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Messages - Quasimodo

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646
Third Party Manufacturers / Re: Sigma 35 f/1.4 DG HSM First Impressions
« on: December 23, 2012, 02:33:35 PM »
Just got this lens, and I can tell you that on my copy it's razor sharp, and the AF is really good. The lens keeps up well with the AI servo on my 7D

+ 1000 I hope:) I bought mine yesterday. Getting it in January when I return from Christmas holidays @ my in-laws :)
It hasn't dropped focus yet in any way that wasn't my fault. I'm not used to a DOF this thin

:)

647
Third Party Manufacturers / Re: Sigma 35 f/1.4 DG HSM First Impressions
« on: December 23, 2012, 02:20:46 PM »
Just got this lens, and I can tell you that on my copy it's razor sharp, and the AF is really good. The lens keeps up well with the AI servo on my 7D

+ 1000 I hope:) I bought mine yesterday. Getting it in January when I return from Christmas holidays @ my in-laws :)

648
Portrait / Re: Happy Holidays Photos!
« on: December 23, 2012, 12:26:19 PM »
ooops. a bit fast there.

649
Portrait / Re: Happy Holidays Photos!
« on: December 23, 2012, 12:25:36 PM »
Some really beautiful shots in here :) I took one of my son this morning. He can't wait for tomorrow....

650
Lenses / Re: Lens choice advice please??
« on: December 23, 2012, 12:14:07 PM »
I have gotten some really good advice in here. If you want additional places to look, I would go to the review sites, and in this order:

photozone.de

the-digital-picture.com

Dpreview.com

And you have a bunch of other quite good places as well, such as the luminous landscape, or lensrentals.com

sometimes if I have the time, and or are bored, I even check out customer reviews on the B&H site. The latter is also a good place to know how much you should pay seccond hand, because B&H and Adorama with their riddiculous prices (low as compared to other places in the world) is a good point of reference. You should at least not pay more for second hand lenses than what you can get greymarket lenses for at B&H.

G.

651
Lenses / Re: Lens choice advice please??
« on: December 23, 2012, 05:52:49 AM »

[/quote]


I'd recommend a tripod, honestly. If you're getting image shake that can help, and then you can stop down all you want to improve image quality. Or saving up for the 11-16mm or 10-122mm (for architecture) and fixing distortion in post. Or getting the 30mm f1.4 Sigma (or 28mm f1.8 Canon) as a general purpose lens, though it is not great for architecture.

The $12 fotodiox macro tube is nice for macro, though. That's one thing that's cheap and useful.
[/quote]

I agree that a tripod is what is needed here. Before I had my 17mm TS I often shot buildings and other architectural shots with regular lenses. If you have photoshop or photoshop elements, corrections are easy to do, just be sure that you have enough space around the building (becase as you are bending the picture, it 'cuts' away either at the top sides or the bottom sides). Another thing you could try in photoshop is stitching. If the focal lenght is limiting you, try shooting several shots of the object horizontally (with 25% or so overlapping to allow the software to find the information it needs) and let photoshop do the stitching. In my opinion that works well :)

652


I bought the colorchecker. The graycard is quite small. Does this matter (if something else with different colors accodentally slips into the frame) ?

I've tried that a lot myself, appreantly (at least with the 1dx) you only need to fill the spot-metering circle with the grey area. However, I always try to include as much as I can without shadowing the greycard. Kind of hard with 24mm to get a lot in the frame. But it made very little difference with the 5d2, it always came out right.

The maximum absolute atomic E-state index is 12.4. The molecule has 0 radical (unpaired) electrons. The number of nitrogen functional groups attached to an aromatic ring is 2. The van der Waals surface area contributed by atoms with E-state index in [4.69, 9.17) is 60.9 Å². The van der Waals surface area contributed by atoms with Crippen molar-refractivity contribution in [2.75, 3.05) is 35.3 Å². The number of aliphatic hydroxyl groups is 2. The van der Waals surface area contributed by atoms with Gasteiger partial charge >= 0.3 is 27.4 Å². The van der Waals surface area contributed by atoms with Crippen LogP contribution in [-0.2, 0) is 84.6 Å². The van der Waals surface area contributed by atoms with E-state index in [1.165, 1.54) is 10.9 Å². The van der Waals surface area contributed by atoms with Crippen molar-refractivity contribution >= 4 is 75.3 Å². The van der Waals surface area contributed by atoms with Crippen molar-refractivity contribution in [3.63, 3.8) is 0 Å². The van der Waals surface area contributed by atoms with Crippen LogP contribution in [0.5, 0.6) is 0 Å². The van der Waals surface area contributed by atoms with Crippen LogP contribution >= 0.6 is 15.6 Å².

And yeah, I too get the blues (lol) to blue...

Thanks

653
Pickup a X‑Rite ColorChecker Passport and make profiles based on the Camera body, lens and lighting conditions.

This is a good starting point... build profiles based on your needs. I think you answered your own question though, there will never be a "setting" that is universal. Only a good point from which you can evaluate and build on based on the situation.

I used to LOVE the CC passport, however with the 5d3 and 1dX the reds ALWAYS have way too much blue, and in daylight the WB is always way too warm. Any idea why? It's crazy annoying.. I can clearly see it makes the colors way more accurate, but not all and I never had this issue with the 5d2...

Once you buld the profile you can edit and save tweaks... also the WB is has to be set seperately. The profile only adjust the color profiles not the WB. Basicaly you are making profiles like Canon's Neutral, Portrait, Faithful, etc... even with the color checker its only a good starting point. The two middle rows of the passport have WB panels for cooler to warmer... The top row is for portraits, the bottom one for landscapes.

First shoot the colorchecker, then pick the WB suitable for your needs, then build the profile... check profile, tweak and resave. This should be done for every camera body+lens+lighting combo. It can be a pain but it has saved my ass on many event shoots where the lighting has been less than perfect and PP would be difficult to say the least. I usually make profiles for lighting situs with the worst being mixed light... tunsten, flourecent and flash is the biggest offender lighting wise.

Actually it's quite essential to use the built in greycard to get a perfect WB BEFORE you shoot the CC. The manual also states that the WB can't be set afterwards. You can correctly warm or cool it, but it still has to be correct when on location. The problem is that the greycard gives me way too warm WB, and when I apply the profile and compare (yes my screen is calibrated, and monitored every 5 minutes) it gives colors that doesn't match the real life colors, and it ALWAYS did with the 5d2, in fact, I can shoot with my girlfriends 5d2 now and get correct wb and colors.